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A day in the life of a strawberry by Jennifer Everett @jeneveritt888

A day in the life of a strawberry by Jennifer Everett @jeneveritt888

Some of you may ask why I am writing about a strawberry... This isn't just any old strawberry this strawberry is special.

On the 17th July, 2015 our beautiful baby boy, Carter-James was born. A few days later we discovered what looked like a small scratch on carters face. Our midwife possibly thought the scratch had become infected after several creams and a few days later it still had not cleared. On our next appointment with the midwife she advised us it could be a possible birth mark and that we needed to go to the doctors to have it looked at. So we went along to the doctors and they confirmed that it was a birthmark and that we needed to be referred to the children's hospital to see a specialist. 

 

The day arrived for us to go and see the specialist (I, myself didn't really know a lot about birthmarks so wasn't too sure what to expect). I sat there anxiously waiting whilst the doctor glared goggly eyes into carters face. After about 5 minutes of looking he confirmed that it was in fact a Strawberry Neavus. I'm now sat there thinking what is a Strawberry Neavus? He confirmed it was a birthmark that was only going to get bigger and become very raised and red. He requested that we came back in two weeks so he can review it again and look at possible treatments as the rate of growth can happen that quick. I left the children's centre feeling quite shocked with what the specialist had told us. Once it has registered in my head I cried and cried and cried. Some people may judge me on this comment but as a mother you expect your child to be born 'perfect' even though Carter-James was and still is the most perfect boy ever the initial shock of our baby having a big red raised birthmark on his face was quite daunting (this was purely down to my naiveness). I had so many questions running through my head; How big is it going to get? What even is a strawberry birthmark? Why has it appeared? How long will he have it? Can we do anything to reduce it's size?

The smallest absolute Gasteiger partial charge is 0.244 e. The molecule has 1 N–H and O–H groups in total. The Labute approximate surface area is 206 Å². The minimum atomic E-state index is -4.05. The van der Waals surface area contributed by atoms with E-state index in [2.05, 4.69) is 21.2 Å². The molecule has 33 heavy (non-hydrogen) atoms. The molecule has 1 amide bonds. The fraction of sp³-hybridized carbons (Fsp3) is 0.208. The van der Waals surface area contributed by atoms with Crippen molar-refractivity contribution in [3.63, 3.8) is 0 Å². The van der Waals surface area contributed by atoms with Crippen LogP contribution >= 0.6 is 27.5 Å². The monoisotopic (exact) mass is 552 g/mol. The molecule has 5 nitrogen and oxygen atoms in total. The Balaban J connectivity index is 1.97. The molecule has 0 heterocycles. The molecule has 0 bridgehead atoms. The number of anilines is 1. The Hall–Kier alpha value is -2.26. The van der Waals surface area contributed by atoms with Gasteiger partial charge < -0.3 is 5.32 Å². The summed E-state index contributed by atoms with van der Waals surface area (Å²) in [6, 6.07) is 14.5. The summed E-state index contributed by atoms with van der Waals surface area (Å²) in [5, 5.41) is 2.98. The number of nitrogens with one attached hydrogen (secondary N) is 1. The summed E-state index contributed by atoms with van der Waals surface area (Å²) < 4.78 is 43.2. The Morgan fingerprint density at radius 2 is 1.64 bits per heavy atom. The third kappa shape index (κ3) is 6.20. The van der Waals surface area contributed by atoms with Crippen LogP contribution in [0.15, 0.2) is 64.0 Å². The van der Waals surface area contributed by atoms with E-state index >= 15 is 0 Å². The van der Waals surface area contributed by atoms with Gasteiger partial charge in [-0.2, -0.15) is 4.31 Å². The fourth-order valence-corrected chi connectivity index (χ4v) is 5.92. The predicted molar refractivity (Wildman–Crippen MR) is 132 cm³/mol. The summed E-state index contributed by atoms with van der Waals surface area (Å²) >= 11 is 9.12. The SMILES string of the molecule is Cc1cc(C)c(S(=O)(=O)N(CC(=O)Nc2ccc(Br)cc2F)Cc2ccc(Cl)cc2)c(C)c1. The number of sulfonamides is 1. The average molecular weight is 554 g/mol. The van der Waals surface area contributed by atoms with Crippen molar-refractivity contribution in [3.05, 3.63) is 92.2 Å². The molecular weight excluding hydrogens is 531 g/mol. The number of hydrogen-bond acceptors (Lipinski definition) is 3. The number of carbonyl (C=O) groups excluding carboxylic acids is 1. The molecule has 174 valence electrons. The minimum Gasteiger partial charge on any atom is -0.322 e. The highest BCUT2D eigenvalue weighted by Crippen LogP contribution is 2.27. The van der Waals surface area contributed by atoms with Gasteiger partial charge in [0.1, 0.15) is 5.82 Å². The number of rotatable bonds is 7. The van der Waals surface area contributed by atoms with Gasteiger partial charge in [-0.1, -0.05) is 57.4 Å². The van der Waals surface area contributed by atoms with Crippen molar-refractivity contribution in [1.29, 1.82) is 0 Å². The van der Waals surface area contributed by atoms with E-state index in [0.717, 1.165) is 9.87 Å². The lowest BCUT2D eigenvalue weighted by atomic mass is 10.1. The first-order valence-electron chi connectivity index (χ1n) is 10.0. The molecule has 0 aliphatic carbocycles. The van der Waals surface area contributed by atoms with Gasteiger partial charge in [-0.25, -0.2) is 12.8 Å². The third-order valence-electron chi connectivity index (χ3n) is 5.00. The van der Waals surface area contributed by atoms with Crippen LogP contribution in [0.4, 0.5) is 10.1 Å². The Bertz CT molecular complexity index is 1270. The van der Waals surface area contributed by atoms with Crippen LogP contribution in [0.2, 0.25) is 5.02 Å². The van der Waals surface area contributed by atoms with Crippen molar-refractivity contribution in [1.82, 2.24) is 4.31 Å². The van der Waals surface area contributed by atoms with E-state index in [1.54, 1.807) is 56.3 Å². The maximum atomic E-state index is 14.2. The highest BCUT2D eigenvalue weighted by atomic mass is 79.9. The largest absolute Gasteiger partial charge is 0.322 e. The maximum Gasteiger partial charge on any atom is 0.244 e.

So the next day I gathered myself and did the typical mum thing if in doubt get Google out!! On my research I found quite a lot of information about the strawberry and that they can be found all over the body. Even things as to if the mother craved strawberries and didn't fill this whilst pregnant these strawberries can infact appear?! I then also looked at the images and scared myself as to how big some do actually grow and decided I shouldn't Google any more.